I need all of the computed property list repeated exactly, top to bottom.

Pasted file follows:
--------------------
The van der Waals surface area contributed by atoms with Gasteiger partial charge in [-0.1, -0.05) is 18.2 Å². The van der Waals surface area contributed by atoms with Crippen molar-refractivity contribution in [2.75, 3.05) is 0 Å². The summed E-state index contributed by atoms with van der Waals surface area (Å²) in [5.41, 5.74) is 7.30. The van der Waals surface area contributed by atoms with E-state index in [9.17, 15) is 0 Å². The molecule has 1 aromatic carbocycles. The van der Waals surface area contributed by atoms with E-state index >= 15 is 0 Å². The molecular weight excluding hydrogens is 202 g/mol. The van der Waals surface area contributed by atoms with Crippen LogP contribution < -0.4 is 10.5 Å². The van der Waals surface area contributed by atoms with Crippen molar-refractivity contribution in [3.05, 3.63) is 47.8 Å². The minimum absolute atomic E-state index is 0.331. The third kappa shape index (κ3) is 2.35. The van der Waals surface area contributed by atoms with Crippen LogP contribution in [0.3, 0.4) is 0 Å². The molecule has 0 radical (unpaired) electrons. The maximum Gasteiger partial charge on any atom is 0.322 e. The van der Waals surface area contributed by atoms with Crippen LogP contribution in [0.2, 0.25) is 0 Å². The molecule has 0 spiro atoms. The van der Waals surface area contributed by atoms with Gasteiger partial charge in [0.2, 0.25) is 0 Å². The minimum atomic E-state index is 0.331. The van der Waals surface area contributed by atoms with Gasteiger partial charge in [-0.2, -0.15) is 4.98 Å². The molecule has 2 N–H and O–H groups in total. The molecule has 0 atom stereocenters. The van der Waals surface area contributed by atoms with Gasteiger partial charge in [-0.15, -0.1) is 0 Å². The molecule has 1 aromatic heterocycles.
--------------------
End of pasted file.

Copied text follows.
The van der Waals surface area contributed by atoms with Gasteiger partial charge in [-0.1, -0.05) is 18.2 Å². The van der Waals surface area contributed by atoms with Crippen molar-refractivity contribution in [2.75, 3.05) is 0 Å². The summed E-state index contributed by atoms with van der Waals surface area (Å²) in [5.41, 5.74) is 7.30. The van der Waals surface area contributed by atoms with E-state index in [9.17, 15) is 0 Å². The molecule has 1 aromatic carbocycles. The van der Waals surface area contributed by atoms with E-state index >= 15 is 0 Å². The molecular weight excluding hydrogens is 202 g/mol. The van der Waals surface area contributed by atoms with Crippen LogP contribution < -0.4 is 10.5 Å². The van der Waals surface area contributed by atoms with Crippen molar-refractivity contribution in [3.05, 3.63) is 47.8 Å². The minimum absolute atomic E-state index is 0.331. The third kappa shape index (κ3) is 2.35. The van der Waals surface area contributed by atoms with Crippen LogP contribution in [0.3, 0.4) is 0 Å². The molecule has 0 radical (unpaired) electrons. The maximum Gasteiger partial charge on any atom is 0.322 e. The van der Waals surface area contributed by atoms with Crippen LogP contribution in [0.2, 0.25) is 0 Å². The molecule has 0 spiro atoms. The van der Waals surface area contributed by atoms with Gasteiger partial charge in [0.2, 0.25) is 0 Å². The minimum atomic E-state index is 0.331. The van der Waals surface area contributed by atoms with Gasteiger partial charge in [-0.2, -0.15) is 4.98 Å². The molecule has 2 N–H and O–H groups in total. The molecule has 0 atom stereocenters. The van der Waals surface area contributed by atoms with Gasteiger partial charge in [-0.15, -0.1) is 0 Å². The molecule has 1 aromatic heterocycles.